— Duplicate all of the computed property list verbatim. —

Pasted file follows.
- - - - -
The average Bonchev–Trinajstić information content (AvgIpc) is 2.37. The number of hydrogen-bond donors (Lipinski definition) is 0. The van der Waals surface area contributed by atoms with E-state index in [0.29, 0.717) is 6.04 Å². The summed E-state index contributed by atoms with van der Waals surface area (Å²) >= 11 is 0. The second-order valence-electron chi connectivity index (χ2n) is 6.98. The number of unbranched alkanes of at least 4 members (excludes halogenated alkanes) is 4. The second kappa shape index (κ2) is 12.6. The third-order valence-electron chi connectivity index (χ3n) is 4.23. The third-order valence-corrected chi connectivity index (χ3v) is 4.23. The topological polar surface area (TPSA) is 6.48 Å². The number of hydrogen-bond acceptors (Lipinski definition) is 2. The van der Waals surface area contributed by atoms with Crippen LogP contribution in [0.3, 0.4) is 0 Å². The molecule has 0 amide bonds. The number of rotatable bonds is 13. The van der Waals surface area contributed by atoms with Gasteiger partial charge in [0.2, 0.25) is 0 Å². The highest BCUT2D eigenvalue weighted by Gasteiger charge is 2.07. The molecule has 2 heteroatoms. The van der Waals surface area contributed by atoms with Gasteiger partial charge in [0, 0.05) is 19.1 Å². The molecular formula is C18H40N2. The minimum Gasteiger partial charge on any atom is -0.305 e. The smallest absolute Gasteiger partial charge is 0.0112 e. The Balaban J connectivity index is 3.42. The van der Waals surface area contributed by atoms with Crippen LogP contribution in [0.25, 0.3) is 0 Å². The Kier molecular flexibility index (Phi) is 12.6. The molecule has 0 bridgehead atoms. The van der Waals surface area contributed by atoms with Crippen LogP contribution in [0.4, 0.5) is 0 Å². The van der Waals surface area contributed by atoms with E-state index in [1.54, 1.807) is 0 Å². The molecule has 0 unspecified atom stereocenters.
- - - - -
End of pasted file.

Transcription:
The average Bonchev–Trinajstić information content (AvgIpc) is 2.37. The number of hydrogen-bond donors (Lipinski definition) is 0. The van der Waals surface area contributed by atoms with E-state index in [0.29, 0.717) is 6.04 Å². The summed E-state index contributed by atoms with van der Waals surface area (Å²) >= 11 is 0. The second-order valence-electron chi connectivity index (χ2n) is 6.98. The number of unbranched alkanes of at least 4 members (excludes halogenated alkanes) is 4. The second kappa shape index (κ2) is 12.6. The third-order valence-electron chi connectivity index (χ3n) is 4.23. The third-order valence-corrected chi connectivity index (χ3v) is 4.23. The topological polar surface area (TPSA) is 6.48 Å². The number of hydrogen-bond acceptors (Lipinski definition) is 2. The van der Waals surface area contributed by atoms with Crippen LogP contribution in [0.3, 0.4) is 0 Å². The molecule has 0 amide bonds. The number of rotatable bonds is 13. The van der Waals surface area contributed by atoms with Gasteiger partial charge in [0.2, 0.25) is 0 Å². The highest BCUT2D eigenvalue weighted by Gasteiger charge is 2.07. The molecule has 2 heteroatoms. The van der Waals surface area contributed by atoms with Gasteiger partial charge in [0, 0.05) is 19.1 Å². The molecular formula is C18H40N2. The minimum Gasteiger partial charge on any atom is -0.305 e. The smallest absolute Gasteiger partial charge is 0.0112 e. The Balaban J connectivity index is 3.42. The van der Waals surface area contributed by atoms with Crippen LogP contribution in [0.25, 0.3) is 0 Å². The Kier molecular flexibility index (Phi) is 12.6. The molecule has 0 bridgehead atoms. The van der Waals surface area contributed by atoms with Crippen LogP contribution in [0.4, 0.5) is 0 Å². The van der Waals surface area contributed by atoms with E-state index in [1.54, 1.807) is 0 Å². The molecule has 0 unspecified atom stereocenters.